Talk faith to homeless, says study

by
19 April 2013

by a staff reporter

MARC GASCOIGNE

Spiritual support: the Vicar of St Martin-in-the-Fields, Trafalgar Square, Dr Samuel Wells, sleeps rough outside the church, in December last year

Spiritual support: the Vicar of St Martin-in-the-Fields, Trafalgar Square, Dr Samuel Wells, sleeps rough outside the church, in December last ...

A STUDY of the spiritual lives of homeless people has recommended that all organisations providing care for them should offer discussion groups on spirituality, and that each person should be asked about his or her spiritual needs.

The first charities offering support to the homeless were church- or faith-based, but in the past few decades, there has been an increasingly secular approach to homelessness, the study says. Christian charities are often scared of "opening up a can of worms" by talking to people about faith.

Yet the report, Lost and Found, written by Carwyn Gravell for the think tank Lemos & Crane, says that homeless people welcome such discussions, which help to validate their sense of identity.

The detailed research was carried out with a working group made up of people from secular and faith-based providers for homeless people in London, and included interviews with 75 homeless people.

More than 70 per cent of those interviewed defined themselves as religious, either conventionally so or in a broader sense. But only five people had ever been asked by homelessness charities or shelters about their faith. Only a third had been to church recently - but those who had were overwhelmingly positive about their experience.

The report recommends that providers should have "life interviews" with each homeless person, in which issues of faith could be touched on; and that homeless people should be put in touch with local churches or other faith groups in their area, as well as given access to spiritual material.

Homeless people told researchers that they would welcome this approach. One said: "[I] would like to have a conversation with staff to know more about faith, especially when I needed it most."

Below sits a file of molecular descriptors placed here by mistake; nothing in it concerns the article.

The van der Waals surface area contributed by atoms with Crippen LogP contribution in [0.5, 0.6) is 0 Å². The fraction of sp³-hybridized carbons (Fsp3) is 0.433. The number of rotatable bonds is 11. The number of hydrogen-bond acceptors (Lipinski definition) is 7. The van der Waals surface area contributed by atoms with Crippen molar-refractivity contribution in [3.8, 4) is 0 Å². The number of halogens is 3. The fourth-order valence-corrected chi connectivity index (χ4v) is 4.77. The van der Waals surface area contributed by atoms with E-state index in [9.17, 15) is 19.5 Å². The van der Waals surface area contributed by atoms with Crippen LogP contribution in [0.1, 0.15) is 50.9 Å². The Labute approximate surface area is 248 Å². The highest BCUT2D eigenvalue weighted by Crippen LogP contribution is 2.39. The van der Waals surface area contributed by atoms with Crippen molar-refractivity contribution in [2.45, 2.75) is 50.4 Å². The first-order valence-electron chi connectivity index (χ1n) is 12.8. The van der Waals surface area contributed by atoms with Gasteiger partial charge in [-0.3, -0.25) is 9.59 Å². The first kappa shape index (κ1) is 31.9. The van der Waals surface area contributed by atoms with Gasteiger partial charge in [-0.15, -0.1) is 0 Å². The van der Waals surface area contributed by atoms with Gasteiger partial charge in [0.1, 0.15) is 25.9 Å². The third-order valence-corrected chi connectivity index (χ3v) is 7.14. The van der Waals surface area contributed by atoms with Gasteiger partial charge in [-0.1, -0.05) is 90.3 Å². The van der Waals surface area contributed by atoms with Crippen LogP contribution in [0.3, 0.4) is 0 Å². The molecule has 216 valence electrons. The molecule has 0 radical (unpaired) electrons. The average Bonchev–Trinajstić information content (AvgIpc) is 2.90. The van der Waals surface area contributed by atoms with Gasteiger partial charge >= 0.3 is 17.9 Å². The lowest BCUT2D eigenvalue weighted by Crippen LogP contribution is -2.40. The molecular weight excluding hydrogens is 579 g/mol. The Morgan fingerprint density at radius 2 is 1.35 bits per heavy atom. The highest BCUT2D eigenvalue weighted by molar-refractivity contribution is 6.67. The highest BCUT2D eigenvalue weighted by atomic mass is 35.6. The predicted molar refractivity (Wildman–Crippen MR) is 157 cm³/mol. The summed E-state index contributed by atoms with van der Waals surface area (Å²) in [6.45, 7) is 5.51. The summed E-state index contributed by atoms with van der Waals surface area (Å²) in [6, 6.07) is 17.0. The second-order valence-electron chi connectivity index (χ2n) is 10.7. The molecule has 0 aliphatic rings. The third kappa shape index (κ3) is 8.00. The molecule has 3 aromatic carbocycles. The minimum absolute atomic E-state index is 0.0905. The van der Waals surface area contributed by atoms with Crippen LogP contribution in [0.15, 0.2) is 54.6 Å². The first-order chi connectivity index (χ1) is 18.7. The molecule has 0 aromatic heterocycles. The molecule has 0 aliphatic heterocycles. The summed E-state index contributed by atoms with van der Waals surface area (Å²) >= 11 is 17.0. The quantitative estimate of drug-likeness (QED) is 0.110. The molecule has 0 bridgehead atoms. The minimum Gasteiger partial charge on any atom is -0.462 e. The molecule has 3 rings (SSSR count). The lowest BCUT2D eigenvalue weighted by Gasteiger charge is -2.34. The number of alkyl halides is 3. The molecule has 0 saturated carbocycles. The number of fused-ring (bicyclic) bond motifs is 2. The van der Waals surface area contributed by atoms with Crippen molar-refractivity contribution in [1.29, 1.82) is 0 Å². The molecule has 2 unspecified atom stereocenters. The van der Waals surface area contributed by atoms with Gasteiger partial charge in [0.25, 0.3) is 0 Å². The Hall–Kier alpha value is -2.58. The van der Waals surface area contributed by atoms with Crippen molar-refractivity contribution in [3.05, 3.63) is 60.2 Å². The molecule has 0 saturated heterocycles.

Mr Gravell visited Soul Food, a discussion group at the Connection at St Martin's, which is run by an assistant curate at St Martin-in-the-Fields, the Revd Richard Carter, A similar group is run by the West London Mission, and is attended by people from a range of faith backgrounds.

All providers should offer a similar group, the study recommends, to allow discussion about the purpose of life, and to establish communities where people can explore issues together.

But the report says that there is also much that wider society can learn from homeless people. "They know from experience that the material comfort and security that so many of us enjoy cannot be taken for granted. . . Many have come through this experience with their faith intact or new-found, or with profound spiritual insights; some have learned to live on less, on next to nothing, in as full a way as is possible to imagine. They have found what the rest of us have lost."

Mr Carter, in a foreword to the report, writes about the discussion group at St Martin's: "I come back feeling I have been closer to the meaning of real faith than sometimes when I am in church."

The report is available free here

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